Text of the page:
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Creator / Edward G. Robinson

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He was a great actor, see?

Edward G. Robinson (born Emanuel Goldenberg; December 12, 1893 — January 26, 1973) was one of the most famous actors of The Golden Age of Hollywood.

Robinson was born Emanuel Goldenberg in Bucharest, Romania. When he was ten, his family emigrated to the United States to escape persecution after one of his brothers was attacked by an anti-Semitic mob. He began acting on the stage as a teenager, adopting a much less Jewish-sounding Stage Name: Edward G. Robinson. His middle initial "G." stood for his original surname, Goldenberg. Robinson got a couple of parts in silent movies but hit it big after the transition to talking films led to Hollywood producers looking for fresh talent. His Star-Making Role came in the smash hit gangster film Little Caesar in 1931. Robinson's portrayal of the brutal, murderous gangster Rico Bandello wound up typecasting the actor — a soft-spoken, educated man who in Real Life could speak seven languages and collected fine art — as a tough guy. His manner of speaking in that film, including the Verbal Tic of ending sentences with "See?" (and to a lesser degree, starting them with "M'yeah!"), also established a stereotype of wiseguy gangster talk which became so iconic that it was parodied in a number of Looney Tunes shorts and even used as a gag 80 years later in The Muppets. It was also the inspiration for the voice of Chief Wiggum on The Simpsons.


In the 1940s he was able to branch out to some extent from his tough-guy roles, playing such characters as a humble Norwegian immigrant farmer in Our Vines Have Tender Grapes, a pathetic bank clerk manipulated by a prostitute in Scarlet Street, and a shrewd insurance fraud investigator on the heels of Fred MacMurray's murderer in Double Indemnity. He even parodied his earlier gangster image in such comedic films as Larceny, Inc. and A Slight Case of Murder.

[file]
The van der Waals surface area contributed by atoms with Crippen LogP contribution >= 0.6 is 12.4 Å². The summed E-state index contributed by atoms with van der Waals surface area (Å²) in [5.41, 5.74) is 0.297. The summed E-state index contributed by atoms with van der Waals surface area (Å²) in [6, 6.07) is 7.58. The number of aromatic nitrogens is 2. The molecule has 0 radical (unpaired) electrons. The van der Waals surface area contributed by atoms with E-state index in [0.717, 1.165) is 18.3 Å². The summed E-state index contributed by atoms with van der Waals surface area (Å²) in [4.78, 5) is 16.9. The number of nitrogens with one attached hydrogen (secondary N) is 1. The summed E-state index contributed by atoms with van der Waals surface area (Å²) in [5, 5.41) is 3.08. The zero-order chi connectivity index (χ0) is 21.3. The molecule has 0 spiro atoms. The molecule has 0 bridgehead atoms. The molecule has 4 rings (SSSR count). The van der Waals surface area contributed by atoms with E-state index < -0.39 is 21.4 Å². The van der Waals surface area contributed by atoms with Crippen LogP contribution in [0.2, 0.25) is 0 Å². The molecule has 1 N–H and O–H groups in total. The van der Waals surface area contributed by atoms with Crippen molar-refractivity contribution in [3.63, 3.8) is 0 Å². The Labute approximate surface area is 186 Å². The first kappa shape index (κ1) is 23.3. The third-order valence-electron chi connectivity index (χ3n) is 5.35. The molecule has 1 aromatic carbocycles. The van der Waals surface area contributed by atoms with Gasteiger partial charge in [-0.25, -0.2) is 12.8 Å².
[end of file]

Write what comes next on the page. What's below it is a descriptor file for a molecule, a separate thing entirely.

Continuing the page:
He very nearly played Dr. Zaius in Planet of the Apes (1968), and there does exist some test footage of him in the orangutan makeup, but he found it too uncomfortable and ultimately backed out of the role.

Robinson was a committed liberal and an anti-Nazi activist. His political activism got him in trouble during The Hollywood Blacklist era and he spent the better part of the 1950s unemployed, but enjoyed a career bounce-back late in life. He died 12 days after finishing his last film role, in Soylent Green. He was given a special Honorary Academy Award, but died of cancer two months before he could receive it.


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